The man behind the matchstick men certainly created a stir in Hartlepool around 40 years ago.
Lowry’s work called The Front, Hartlepool, went on show in the town in 1978.
It had been painted just nine years earlier and it showed Lowry’s 1969 view of Seaview Terrace. It was described as a drawing which measured just over 11 inches by 16 inches.
It went on show at the Gray Art Gallery and the Hartlepool Mail reporter at the time hailed the work as “an easily distinguished part of the town.”
The museum assistant at the time was Mr Denis Blanthorn and he said the piece was regarded as a popular exhibit.
He told the Mail back in 1978: “Quite a number of people say it is a good piece of work. Without doubt, it has been a talking point in the town.”
Did you get to see the work? Or perhaps you even got to meet the celebrated artist during his visit to the town. We would love to hear your memories of it all. Email firstname.lastname@example.org.
In 1978, the Hartlepool Mail interviewed some of the people who went to see the exhibit.
They included Margaret Bell, of Westland Avenue, who was not so impressed and said she said she preferred an exhibition of local artists which she described as “excellent.”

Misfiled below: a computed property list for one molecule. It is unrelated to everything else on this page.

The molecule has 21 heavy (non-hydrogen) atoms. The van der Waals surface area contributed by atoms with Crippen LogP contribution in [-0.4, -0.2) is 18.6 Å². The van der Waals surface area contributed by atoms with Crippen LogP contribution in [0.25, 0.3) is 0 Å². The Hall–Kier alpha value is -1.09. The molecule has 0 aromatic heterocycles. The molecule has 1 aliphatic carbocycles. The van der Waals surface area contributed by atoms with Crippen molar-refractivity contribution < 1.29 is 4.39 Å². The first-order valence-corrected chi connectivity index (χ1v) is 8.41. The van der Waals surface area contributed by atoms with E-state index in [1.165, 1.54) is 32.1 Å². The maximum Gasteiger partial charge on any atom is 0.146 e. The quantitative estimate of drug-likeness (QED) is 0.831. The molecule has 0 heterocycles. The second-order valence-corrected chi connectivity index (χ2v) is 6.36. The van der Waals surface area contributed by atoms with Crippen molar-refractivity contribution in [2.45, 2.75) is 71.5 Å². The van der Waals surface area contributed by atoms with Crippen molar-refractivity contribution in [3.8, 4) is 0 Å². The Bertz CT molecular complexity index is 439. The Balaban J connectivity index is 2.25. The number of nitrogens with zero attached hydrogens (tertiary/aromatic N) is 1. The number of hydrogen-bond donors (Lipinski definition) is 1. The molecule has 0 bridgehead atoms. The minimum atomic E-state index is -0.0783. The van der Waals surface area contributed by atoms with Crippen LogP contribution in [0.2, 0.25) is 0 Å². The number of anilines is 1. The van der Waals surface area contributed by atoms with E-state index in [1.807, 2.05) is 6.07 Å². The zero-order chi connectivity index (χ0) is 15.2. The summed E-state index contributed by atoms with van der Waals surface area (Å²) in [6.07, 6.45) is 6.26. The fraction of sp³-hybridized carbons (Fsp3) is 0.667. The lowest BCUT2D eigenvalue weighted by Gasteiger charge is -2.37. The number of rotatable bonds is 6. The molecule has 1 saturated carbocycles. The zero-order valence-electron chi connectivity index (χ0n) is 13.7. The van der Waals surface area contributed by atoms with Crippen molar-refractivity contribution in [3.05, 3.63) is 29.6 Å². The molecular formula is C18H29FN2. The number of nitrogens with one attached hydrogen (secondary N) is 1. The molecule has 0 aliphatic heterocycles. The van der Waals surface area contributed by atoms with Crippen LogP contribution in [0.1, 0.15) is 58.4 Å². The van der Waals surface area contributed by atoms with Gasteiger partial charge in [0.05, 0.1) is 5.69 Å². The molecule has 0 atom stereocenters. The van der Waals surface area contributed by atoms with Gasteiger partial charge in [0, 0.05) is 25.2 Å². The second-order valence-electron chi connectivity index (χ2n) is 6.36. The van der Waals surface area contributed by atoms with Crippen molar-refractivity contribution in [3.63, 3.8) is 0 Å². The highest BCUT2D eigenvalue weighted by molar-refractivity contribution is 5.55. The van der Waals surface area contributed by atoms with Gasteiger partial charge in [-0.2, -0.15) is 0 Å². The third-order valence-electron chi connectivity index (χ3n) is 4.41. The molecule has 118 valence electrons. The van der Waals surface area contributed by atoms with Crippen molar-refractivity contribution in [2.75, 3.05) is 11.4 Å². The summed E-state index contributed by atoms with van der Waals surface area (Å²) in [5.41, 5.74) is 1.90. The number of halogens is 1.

But two others had even more reason to comment.
Ronald Browell and his wife Irene were from Lowry country in Lancashire and were paying a visit to Hartlepool.
Mrs Browell thought The Front, Hartlepool, was not the most colourful pieces of Lowry’s work she had seen - and she and her husband were regular viewers.
And Mr Browell commented: “Since his death we have seen quite a lot of his work. He was not so popular when he was alive.”
The museum paid more than £2,000 for the Lowry picture - half the price met by a grant from the Royal Victoria and Albert Museum in London.
Lowry’s Hartlepool links were vying for the headlines in 1978 with an interesting range of other topics.
Hartlepool’s community health experts had just held a meeting to say that the recent outbreaks of typhoid in the town seemed to be over. Dr Hamilton Milliganm the town’s Community Health Physician, said: “We are optimistic.”
Lawrence Mitchell, 67, was closing up for the last time with his shoe shop in Raby Road. Mitchells had served the people of the town since 1888 but Lawrence decided to sell it off.
Hartlepool MP Ted Leadbitter joined the battle to keep the Smart and Brown fridge factory open, and protect the 374 jobs there.
And on a similar theme, every major employer in th town was being sent a letter to ask them to take on more apprentices. Coun Bob Barnfather, chairman of the Hartlepool Industrial Development Committee, spearheaded the drive and said he thought it was “ridiculous” to spend thousands on a child’s education only for them to leave work with no job to go to.